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Optimum page file size

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  1. #1
    ecevit's Avatar

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    Optimum page file size


    What would be an optimum size for pagefile.sys ? I have 8 gb of ddr2 ram and the pagefile.sys is around 4.5 gb . I guess this is not necessary size. Would it be good to fix it around 1 or 2 gb ? Thanks in advance.


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  2. #2



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    Leave it alone. Windows knows what it is doing.
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  3. #3



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    This does get asked frequently, and the pat answer is usually "leave it alone" with 8GB of RAM or less. Once you start getting up into the 12GB+ of RAM, then we can start thinking about tweaking paging file size, Hibernation file, etc. Unless you're on a very small SSD, you really want to leave it alone with 8GB or less of RAM, as bad things can happen if you disable the paging file and then run out of available memory.
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  4. #4



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    As others have said, leave it alone unless you have an SSD drive and you want to prevent too much space from being consumed.
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  5. #5



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    Well, i have 4 gb ram, and ssd, so i just completely disabled page file, everything is great.
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  6. #6



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    With 8GB of ram why are you running a page file to begin with? There is absolutely no need. On Every system I've build with 8gb or more of ram I disable the page file, not a single problem and the speed increase is noticeable. If you are dead set on a page file, set it to min and max 1.5x your ram installed, preferably on a drive other then C:
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  7. #7



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    Probably because the paging file's existence allows the modified page writer to work instead of just piling up memory pages on the modified writer list. Also, it allows more memory commit to be used (commit != actual RAM usage), makes sure you have additional "memory" in a pinch, and (by default) is used if you crash and need a memory dump. If you choose to run without one, that's your choice, but be aware it's not a "free" choice by any means. You ARE messing with how the memory manager works, at the very least.
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  8. #8



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    Quote Originally Posted by cluberti View Post
    Probably because the paging file's existence allows the modified page writer to work instead of just piling up memory pages on the modified writer list. Also, it allows more memory commit to be used (commit != actual RAM usage), makes sure you have additional "memory" in a pinch, and (by default) is used if you crash and need a memory dump. If you choose to run without one, that's your choice, but be aware it's not a "free" choice by any means. You ARE messing with how the memory manager works, at the very least.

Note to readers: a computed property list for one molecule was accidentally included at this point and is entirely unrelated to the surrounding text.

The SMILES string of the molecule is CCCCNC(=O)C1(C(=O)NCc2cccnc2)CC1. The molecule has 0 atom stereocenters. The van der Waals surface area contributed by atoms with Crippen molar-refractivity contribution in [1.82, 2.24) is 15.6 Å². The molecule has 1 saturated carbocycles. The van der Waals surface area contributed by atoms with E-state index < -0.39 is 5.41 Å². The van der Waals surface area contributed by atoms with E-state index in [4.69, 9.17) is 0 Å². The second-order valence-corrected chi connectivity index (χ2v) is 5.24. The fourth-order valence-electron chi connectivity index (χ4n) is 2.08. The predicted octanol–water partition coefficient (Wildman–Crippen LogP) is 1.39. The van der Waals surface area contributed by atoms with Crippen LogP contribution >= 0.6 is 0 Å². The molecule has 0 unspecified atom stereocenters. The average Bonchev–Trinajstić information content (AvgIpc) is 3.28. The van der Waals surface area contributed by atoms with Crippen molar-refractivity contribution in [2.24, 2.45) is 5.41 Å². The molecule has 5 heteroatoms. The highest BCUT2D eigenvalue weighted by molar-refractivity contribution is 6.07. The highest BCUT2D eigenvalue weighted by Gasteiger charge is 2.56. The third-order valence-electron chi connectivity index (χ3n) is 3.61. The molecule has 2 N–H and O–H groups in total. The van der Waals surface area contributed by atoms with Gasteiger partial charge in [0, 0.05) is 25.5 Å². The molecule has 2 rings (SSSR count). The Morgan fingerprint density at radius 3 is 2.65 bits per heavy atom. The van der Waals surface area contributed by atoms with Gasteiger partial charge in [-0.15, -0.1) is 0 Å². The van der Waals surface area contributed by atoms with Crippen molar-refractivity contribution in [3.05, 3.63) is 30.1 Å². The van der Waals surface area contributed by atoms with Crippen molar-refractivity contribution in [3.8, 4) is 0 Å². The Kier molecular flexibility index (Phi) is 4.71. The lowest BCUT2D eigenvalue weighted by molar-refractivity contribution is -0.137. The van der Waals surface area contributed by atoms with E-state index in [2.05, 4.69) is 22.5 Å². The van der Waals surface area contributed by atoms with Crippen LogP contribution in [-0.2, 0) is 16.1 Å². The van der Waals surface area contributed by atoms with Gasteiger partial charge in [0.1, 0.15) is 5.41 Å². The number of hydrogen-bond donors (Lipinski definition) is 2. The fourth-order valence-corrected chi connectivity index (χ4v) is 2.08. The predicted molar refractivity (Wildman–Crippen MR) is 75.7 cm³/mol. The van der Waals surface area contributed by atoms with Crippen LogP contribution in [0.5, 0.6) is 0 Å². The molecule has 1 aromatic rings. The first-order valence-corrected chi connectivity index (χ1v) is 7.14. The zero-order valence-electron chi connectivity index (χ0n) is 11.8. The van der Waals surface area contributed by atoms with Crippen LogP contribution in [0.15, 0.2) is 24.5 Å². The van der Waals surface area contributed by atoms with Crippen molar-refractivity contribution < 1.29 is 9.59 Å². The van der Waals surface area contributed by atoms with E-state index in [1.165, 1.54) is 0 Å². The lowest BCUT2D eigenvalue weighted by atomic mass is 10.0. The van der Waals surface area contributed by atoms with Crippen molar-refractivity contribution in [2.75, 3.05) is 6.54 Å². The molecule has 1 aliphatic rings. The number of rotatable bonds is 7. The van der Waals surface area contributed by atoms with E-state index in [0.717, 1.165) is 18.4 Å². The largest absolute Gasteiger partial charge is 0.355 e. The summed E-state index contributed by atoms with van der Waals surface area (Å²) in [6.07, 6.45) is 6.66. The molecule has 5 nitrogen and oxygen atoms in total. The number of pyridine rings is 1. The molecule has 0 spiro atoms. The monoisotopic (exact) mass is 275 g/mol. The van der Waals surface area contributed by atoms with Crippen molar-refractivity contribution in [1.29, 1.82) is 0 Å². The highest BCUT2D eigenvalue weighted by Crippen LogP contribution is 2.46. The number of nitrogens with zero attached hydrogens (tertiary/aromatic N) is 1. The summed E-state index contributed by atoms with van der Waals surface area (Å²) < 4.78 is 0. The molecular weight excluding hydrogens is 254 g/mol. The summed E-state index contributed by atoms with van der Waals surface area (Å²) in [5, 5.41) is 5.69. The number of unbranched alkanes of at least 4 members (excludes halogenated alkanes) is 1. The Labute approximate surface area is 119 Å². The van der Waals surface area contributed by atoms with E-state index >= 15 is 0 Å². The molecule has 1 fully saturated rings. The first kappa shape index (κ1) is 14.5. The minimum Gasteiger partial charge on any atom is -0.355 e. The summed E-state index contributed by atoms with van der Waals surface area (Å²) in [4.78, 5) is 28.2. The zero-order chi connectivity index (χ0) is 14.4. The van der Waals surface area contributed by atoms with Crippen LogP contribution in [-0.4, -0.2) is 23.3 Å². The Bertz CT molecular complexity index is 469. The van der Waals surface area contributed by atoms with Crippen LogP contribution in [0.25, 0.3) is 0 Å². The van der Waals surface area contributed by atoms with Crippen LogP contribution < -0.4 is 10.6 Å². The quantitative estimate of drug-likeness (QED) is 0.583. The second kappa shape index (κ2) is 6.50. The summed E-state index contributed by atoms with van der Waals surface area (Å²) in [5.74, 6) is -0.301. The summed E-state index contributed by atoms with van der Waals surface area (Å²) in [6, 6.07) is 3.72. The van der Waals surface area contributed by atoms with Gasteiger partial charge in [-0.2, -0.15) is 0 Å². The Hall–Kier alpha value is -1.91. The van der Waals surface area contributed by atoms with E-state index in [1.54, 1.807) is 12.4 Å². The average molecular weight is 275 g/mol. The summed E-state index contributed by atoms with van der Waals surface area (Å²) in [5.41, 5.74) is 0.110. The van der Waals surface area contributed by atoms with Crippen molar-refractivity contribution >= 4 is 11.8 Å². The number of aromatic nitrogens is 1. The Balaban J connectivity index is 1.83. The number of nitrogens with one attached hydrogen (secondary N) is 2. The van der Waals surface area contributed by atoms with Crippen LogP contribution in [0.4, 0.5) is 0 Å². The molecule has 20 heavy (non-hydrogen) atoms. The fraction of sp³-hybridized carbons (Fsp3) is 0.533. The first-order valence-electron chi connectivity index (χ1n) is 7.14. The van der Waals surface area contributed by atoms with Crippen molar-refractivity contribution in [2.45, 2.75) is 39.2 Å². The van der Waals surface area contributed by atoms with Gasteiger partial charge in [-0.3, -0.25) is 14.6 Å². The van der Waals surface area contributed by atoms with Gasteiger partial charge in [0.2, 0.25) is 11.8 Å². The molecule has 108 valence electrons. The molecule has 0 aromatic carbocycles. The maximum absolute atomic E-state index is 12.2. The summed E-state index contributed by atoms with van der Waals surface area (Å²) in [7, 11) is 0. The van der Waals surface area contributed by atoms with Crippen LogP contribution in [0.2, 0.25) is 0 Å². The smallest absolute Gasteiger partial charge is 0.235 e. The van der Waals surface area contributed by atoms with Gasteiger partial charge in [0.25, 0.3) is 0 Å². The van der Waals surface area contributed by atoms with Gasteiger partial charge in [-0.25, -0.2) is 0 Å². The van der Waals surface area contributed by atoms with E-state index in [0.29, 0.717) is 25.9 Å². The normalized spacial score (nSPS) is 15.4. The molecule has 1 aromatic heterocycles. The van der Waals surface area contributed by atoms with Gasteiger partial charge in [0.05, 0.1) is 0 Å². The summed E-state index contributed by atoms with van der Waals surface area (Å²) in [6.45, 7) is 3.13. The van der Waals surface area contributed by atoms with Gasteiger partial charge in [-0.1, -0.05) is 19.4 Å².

Yes....I read the MS white paper on page file usage too, but as I've said, in all the machines I've built with 8GB or more of ram for myself and others, I've disabled the page file without a single issue. I've built machines for devs, programmers, media heads, gamers, etc....never an issue...The only time I recommend running a page file is when dealing with less then 4GB of ram or running any type of server OS, and even then I recommend a static page file. There has always been a noticeable performance increase in my experience...your results may vary.
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  9. #9



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    Not everyone needs a paging file, but not everyone *doesn't* need one either. If you don't understand specifically what it's doing to a system and what it might do under certain workloads, it doesn't pay to do it. Also, the speed improvement would only happen if you were using the paging file in the first place, which means your change would have caused instability and crashing - so I don't necessarily doubt that it works for you, but I would doubt the performance increase (the memory manager isn't going to put active pages in the paging file unless there's heavy memory pressure already).
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  10. #10
    ecevit's Avatar

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    Pagefile was around 4.5 gb at first and now it's set to around 1.2 gb . Windows 8 is very good at memory management.
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